When the book was released in hardback in Britain last April, critics greeted it with bemusement. A panel of experts on the BBC's arts programme Newsnight Review questioned the book's seeming encouragement of acquiescence in those oppressed by a notoriously restrictive regime – as well as its banality of tone. But while some find its vignettes facile (in the case of the Leigh story, there are no dates, times or locations) it's little different from self-help bestsellers such as the Chicken Soup for the Soul series, the US collection of books pitched at everyone from mothers to chocolate lovers. American psychotherapist Richard Carlson's 1997 bestseller Don't Sweat the Small Stuff...and It's All Small Stuff told us that in moments of great crisis we tend to have a built-in coping mechanism; it's just things like queues and work colleagues that get us down (we accept things like bereavement as an inevitability, whereas sneezes on a bus can drive us insane). Similarly, Confucius from the Heart generates a much needed reminder of life's important truths; a perspective shift that has allowed China's farmers and rickshaw drivers – in a country in which just one per cent of the population attend university – to reconsider their lives. It also must be noted that nowhere does Dan write: "accept censorship and human rights abuses, as they, too, are the chosen path".
"The book deals in what is called perennial wisdom, chunks of ancient knowledge that are as relevant today as they ever were in the past," says David Purves, a consultant psychologist and head of the Berkshire Psychology Service. "It delivers statements like, 'A man who enjoys work never works a day in his life,' which is the ultimate goal for many people. What is so good about these kinds of statements is that in our busy lives we forget to pay attention to life. We are working, we are paying bills, taking the kids to school. A well-constructed statement, if it is put together well, can strike a chord with something you feel is more fundamental."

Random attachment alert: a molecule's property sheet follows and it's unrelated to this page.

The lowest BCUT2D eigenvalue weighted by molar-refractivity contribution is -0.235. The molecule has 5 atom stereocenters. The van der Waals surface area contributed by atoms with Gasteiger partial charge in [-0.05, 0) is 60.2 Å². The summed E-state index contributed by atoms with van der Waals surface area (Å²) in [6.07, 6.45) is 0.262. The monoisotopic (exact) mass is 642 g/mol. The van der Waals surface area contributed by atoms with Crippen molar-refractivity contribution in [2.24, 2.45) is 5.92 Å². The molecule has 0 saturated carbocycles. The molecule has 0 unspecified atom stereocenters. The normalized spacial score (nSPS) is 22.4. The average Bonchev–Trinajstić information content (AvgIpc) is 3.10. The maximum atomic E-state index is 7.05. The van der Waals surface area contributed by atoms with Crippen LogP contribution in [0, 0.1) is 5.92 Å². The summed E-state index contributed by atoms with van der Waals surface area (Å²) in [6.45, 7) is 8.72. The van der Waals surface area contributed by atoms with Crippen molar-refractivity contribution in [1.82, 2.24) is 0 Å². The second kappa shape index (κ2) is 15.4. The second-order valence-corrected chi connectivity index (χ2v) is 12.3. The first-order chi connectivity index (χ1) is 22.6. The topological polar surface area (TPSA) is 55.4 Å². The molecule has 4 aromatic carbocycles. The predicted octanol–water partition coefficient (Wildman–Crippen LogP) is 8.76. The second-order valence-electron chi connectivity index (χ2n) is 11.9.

He says the reason the book is successful in China is Confucius's massive role in that society's popular consciousness – Chairman Mao denounced Confucianism, for example, though its global influence, particularly through edicts such as the Golden Rule (treat people as you want to be treated) is undoubtedly a source of national pride, influencing as it did Muslim and Christian thinkers. "I am sure that the Greeks are proud of the Ancient Greeks," the psychologist continues, "in the same way we are proud of our country's great minds."
Dan's argument would no doubt be that Confucius was doing little more than delivering an early form of self-help – something the masses can enjoy. Carlson, for example, says we are more likely to find solace through embracing the boredom in our lives; so is a dose of banality all that bad? "There really is a huge market for these all-encompassing pithy statements," concludes Purves. "They have a ring to them, like a strong line of poetry. It's like the words to 'Rule Britannia'. They give you that tingle of realisation."